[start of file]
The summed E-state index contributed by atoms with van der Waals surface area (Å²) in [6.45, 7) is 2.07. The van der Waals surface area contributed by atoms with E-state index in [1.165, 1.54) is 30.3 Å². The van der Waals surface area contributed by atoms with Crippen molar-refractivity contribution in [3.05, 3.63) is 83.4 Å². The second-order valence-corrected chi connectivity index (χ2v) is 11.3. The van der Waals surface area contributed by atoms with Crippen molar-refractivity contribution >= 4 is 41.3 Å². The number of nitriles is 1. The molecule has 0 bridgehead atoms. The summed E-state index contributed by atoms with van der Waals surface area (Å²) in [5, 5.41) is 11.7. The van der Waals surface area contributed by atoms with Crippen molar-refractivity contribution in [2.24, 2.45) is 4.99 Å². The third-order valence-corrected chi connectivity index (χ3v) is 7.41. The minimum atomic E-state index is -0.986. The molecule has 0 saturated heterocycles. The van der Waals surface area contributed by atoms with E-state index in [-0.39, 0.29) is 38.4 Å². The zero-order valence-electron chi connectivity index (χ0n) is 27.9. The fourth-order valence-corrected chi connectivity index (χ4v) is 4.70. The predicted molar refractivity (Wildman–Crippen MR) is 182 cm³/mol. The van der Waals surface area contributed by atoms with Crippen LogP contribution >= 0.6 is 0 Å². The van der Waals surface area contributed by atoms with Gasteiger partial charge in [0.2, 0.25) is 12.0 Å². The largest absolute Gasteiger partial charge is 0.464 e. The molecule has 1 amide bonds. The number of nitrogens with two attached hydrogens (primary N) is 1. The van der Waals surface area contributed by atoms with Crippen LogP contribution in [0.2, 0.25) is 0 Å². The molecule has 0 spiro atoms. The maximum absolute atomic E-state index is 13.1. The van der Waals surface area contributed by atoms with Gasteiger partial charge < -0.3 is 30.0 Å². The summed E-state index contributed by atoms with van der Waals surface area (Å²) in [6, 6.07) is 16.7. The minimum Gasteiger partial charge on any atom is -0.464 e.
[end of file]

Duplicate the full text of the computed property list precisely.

The summed E-state index contributed by atoms with van der Waals surface area (Å²) in [6.45, 7) is 2.07. The van der Waals surface area contributed by atoms with E-state index in [1.165, 1.54) is 30.3 Å². The van der Waals surface area contributed by atoms with Crippen molar-refractivity contribution in [3.05, 3.63) is 83.4 Å². The second-order valence-corrected chi connectivity index (χ2v) is 11.3. The van der Waals surface area contributed by atoms with Crippen molar-refractivity contribution >= 4 is 41.3 Å². The number of nitriles is 1. The molecule has 0 bridgehead atoms. The summed E-state index contributed by atoms with van der Waals surface area (Å²) in [5, 5.41) is 11.7. The van der Waals surface area contributed by atoms with Crippen molar-refractivity contribution in [2.24, 2.45) is 4.99 Å². The third-order valence-corrected chi connectivity index (χ3v) is 7.41. The minimum atomic E-state index is -0.986. The molecule has 0 saturated heterocycles. The van der Waals surface area contributed by atoms with E-state index in [-0.39, 0.29) is 38.4 Å². The zero-order valence-electron chi connectivity index (χ0n) is 27.9. The fourth-order valence-corrected chi connectivity index (χ4v) is 4.70. The predicted molar refractivity (Wildman–Crippen MR) is 182 cm³/mol. The van der Waals surface area contributed by atoms with Crippen LogP contribution >= 0.6 is 0 Å². The van der Waals surface area contributed by atoms with Gasteiger partial charge in [0.2, 0.25) is 12.0 Å². The largest absolute Gasteiger partial charge is 0.464 e. The molecule has 1 amide bonds. The number of nitrogens with two attached hydrogens (primary N) is 1. The van der Waals surface area contributed by atoms with Crippen LogP contribution in [0.2, 0.25) is 0 Å². The molecule has 0 spiro atoms. The maximum absolute atomic E-state index is 13.1. The van der Waals surface area contributed by atoms with Gasteiger partial charge < -0.3 is 30.0 Å². The summed E-state index contributed by atoms with van der Waals surface area (Å²) in [6, 6.07) is 16.7. The minimum Gasteiger partial charge on any atom is -0.464 e.